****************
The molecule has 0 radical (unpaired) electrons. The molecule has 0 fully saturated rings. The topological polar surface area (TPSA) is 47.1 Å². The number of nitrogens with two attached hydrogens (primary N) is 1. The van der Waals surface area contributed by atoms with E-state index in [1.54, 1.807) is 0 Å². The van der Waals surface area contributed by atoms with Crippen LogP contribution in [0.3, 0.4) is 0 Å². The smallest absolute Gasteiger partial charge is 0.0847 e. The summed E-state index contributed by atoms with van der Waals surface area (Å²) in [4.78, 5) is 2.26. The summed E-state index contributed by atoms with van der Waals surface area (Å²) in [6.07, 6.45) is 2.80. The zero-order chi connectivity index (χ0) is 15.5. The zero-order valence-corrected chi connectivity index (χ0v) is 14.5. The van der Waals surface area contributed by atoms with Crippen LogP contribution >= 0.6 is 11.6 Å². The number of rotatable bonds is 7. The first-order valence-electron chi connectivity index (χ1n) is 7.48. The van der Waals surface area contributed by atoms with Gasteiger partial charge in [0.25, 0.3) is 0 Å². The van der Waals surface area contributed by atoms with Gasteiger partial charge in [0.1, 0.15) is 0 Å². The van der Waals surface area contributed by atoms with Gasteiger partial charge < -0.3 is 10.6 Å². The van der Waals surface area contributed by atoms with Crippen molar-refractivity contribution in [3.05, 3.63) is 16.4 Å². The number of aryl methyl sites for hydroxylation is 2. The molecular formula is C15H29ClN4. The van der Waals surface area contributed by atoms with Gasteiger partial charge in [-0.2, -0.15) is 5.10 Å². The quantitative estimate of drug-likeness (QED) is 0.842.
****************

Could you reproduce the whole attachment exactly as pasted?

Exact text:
The molecule has 0 radical (unpaired) electrons. The molecule has 0 fully saturated rings. The topological polar surface area (TPSA) is 47.1 Å². The number of nitrogens with two attached hydrogens (primary N) is 1. The van der Waals surface area contributed by atoms with E-state index in [1.54, 1.807) is 0 Å². The van der Waals surface area contributed by atoms with Crippen LogP contribution in [0.3, 0.4) is 0 Å². The smallest absolute Gasteiger partial charge is 0.0847 e. The summed E-state index contributed by atoms with van der Waals surface area (Å²) in [4.78, 5) is 2.26. The summed E-state index contributed by atoms with van der Waals surface area (Å²) in [6.07, 6.45) is 2.80. The zero-order chi connectivity index (χ0) is 15.5. The zero-order valence-corrected chi connectivity index (χ0v) is 14.5. The van der Waals surface area contributed by atoms with Crippen LogP contribution >= 0.6 is 11.6 Å². The number of rotatable bonds is 7. The first-order valence-electron chi connectivity index (χ1n) is 7.48. The van der Waals surface area contributed by atoms with Gasteiger partial charge in [0.25, 0.3) is 0 Å². The van der Waals surface area contributed by atoms with Gasteiger partial charge in [0.1, 0.15) is 0 Å². The van der Waals surface area contributed by atoms with Gasteiger partial charge < -0.3 is 10.6 Å². The van der Waals surface area contributed by atoms with Crippen molar-refractivity contribution in [3.05, 3.63) is 16.4 Å². The number of aryl methyl sites for hydroxylation is 2. The molecular formula is C15H29ClN4. The van der Waals surface area contributed by atoms with Gasteiger partial charge in [-0.2, -0.15) is 5.10 Å². The quantitative estimate of drug-likeness (QED) is 0.842.